By Selim Algar
January 20, 2014 | 3:19am
A Long Island man tripped over a telephone cord during an audit, sued the IRS and came away $862,000 richer — and he doesn’t have to pay any taxes on the windfall, The Post has learned.
William Berroyer, 66, the father of a Suffolk County cop, claimed he could no longer enjoy activities from golf to sex because of injuries suffered when the cord wrapped around his leg in a Hauppauge IRS office in 2008.
The IRS argued that Berroyer, of Nesconset, was exaggerating his injuries, but Judge Arthur Spatt found the agency liable for pain and suffering, court papers show.
The former businessman was hammering out a repayment deal with the IRS for his $60,000 bill when he was injured.
He testified that both he and the auditor — Richard Enterlin — were “shocked” by his tumble.
“I really can’t say whether I hit it with my shoulder, hand or elbow, but I broke my fall on the cabinet,” Berroyer testified.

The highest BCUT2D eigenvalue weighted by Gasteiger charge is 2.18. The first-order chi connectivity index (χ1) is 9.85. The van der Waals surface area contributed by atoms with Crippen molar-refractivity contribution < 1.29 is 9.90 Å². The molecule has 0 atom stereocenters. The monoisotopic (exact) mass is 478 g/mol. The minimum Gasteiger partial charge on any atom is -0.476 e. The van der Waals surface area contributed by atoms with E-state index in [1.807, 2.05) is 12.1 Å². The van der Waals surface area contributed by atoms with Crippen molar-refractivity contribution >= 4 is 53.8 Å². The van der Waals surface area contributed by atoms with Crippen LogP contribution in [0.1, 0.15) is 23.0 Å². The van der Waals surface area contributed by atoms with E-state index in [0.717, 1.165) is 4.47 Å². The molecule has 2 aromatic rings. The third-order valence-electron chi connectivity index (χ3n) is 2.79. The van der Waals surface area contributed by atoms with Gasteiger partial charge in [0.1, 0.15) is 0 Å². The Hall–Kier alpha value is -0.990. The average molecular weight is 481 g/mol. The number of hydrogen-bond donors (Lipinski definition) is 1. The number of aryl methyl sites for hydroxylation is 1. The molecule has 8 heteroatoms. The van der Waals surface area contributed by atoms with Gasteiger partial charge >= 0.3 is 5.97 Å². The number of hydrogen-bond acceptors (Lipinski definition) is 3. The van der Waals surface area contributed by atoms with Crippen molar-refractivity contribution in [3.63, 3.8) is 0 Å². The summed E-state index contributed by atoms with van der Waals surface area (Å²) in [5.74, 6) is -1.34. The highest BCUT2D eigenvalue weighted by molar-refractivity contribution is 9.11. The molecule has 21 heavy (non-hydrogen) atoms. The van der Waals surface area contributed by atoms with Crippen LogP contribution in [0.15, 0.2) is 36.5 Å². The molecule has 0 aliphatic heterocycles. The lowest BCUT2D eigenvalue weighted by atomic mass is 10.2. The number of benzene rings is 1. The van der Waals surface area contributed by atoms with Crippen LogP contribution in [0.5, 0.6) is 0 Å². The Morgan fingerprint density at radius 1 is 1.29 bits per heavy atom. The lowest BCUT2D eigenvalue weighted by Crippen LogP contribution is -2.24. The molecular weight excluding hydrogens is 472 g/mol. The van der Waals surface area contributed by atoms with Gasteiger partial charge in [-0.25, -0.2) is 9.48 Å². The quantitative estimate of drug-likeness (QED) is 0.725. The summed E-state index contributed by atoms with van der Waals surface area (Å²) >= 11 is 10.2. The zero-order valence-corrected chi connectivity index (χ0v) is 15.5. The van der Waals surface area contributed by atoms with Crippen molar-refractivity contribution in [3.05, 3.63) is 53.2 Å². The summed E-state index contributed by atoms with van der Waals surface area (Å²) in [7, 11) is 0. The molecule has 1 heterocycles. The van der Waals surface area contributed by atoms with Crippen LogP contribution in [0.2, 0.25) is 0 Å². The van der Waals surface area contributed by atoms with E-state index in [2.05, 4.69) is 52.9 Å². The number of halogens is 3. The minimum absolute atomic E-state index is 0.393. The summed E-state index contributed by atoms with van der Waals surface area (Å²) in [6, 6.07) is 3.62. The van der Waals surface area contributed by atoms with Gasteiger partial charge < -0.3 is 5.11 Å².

He left the office on his own power but called Enterlin from the parking lot to tell him he had lost the feeling in his lower leg and had shoulder pain, according to court papers.
He spent the next 17 days in hospitals and rehab clinics to deal with the agony, Berroyer testified.
‘I was frightened,” he said in court. “I had gone from everything to nothing, and I was frightened.”
Berroyer claimed he and his wife had sex several times a week before the injury, but could manage only a single monthly session after the accident.
IRS attorneys accepted that he fell because of the wayward wire — but argued that Berroyer was grossly exaggerating his injuries to score a payday.
They even dispatched a surveillance crew to his house to catch him doing something rigorous to prove their point, according to the court records.
Testifying for the IRS, Dr. Arthur Rosen said, “There is no physical basis for the defect that the patient claims.”
Despite the award, it could have been worse for Uncle Sam.
Berroyer was seeking $10 million in the lawsuit and claimed that he had been wheelchair-bound ever since the injury.
But Judge Spatt didn’t buy that claim, and limited the amount of the payout.
Neither Berroyer nor his attorney, Alison Metzler, returned calls for comment.